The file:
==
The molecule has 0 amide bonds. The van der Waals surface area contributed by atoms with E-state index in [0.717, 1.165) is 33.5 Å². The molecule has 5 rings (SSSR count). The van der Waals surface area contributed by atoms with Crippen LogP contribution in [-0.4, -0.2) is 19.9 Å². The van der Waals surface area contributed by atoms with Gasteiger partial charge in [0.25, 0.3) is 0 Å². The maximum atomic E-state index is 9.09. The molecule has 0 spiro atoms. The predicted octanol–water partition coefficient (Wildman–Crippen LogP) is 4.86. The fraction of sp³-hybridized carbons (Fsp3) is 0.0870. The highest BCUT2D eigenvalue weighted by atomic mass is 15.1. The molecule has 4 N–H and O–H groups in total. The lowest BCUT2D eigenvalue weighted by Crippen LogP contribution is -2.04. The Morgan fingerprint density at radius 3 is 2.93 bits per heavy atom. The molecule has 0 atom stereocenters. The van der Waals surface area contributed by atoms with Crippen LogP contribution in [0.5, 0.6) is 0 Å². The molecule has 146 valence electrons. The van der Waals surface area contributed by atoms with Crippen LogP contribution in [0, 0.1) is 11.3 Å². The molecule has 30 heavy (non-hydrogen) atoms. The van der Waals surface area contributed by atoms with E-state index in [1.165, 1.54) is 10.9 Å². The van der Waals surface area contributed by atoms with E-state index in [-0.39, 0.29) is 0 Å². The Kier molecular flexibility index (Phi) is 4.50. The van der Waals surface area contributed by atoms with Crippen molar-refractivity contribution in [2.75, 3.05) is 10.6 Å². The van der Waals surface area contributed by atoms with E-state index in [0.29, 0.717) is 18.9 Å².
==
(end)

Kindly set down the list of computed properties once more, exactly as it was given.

The molecule has 0 amide bonds. The van der Waals surface area contributed by atoms with E-state index in [0.717, 1.165) is 33.5 Å². The molecule has 5 rings (SSSR count). The van der Waals surface area contributed by atoms with Crippen LogP contribution in [-0.4, -0.2) is 19.9 Å². The van der Waals surface area contributed by atoms with Gasteiger partial charge in [0.25, 0.3) is 0 Å². The maximum atomic E-state index is 9.09. The molecule has 0 spiro atoms. The predicted octanol–water partition coefficient (Wildman–Crippen LogP) is 4.86. The fraction of sp³-hybridized carbons (Fsp3) is 0.0870. The highest BCUT2D eigenvalue weighted by atomic mass is 15.1. The molecule has 4 N–H and O–H groups in total. The lowest BCUT2D eigenvalue weighted by Crippen LogP contribution is -2.04. The Morgan fingerprint density at radius 3 is 2.93 bits per heavy atom. The molecule has 0 atom stereocenters. The van der Waals surface area contributed by atoms with Crippen LogP contribution in [0.5, 0.6) is 0 Å². The molecule has 146 valence electrons. The van der Waals surface area contributed by atoms with Crippen LogP contribution in [0, 0.1) is 11.3 Å². The molecule has 30 heavy (non-hydrogen) atoms. The van der Waals surface area contributed by atoms with E-state index in [1.165, 1.54) is 10.9 Å². The van der Waals surface area contributed by atoms with E-state index in [-0.39, 0.29) is 0 Å². The Kier molecular flexibility index (Phi) is 4.50. The van der Waals surface area contributed by atoms with Crippen molar-refractivity contribution in [2.75, 3.05) is 10.6 Å². The van der Waals surface area contributed by atoms with E-state index in [0.29, 0.717) is 18.9 Å².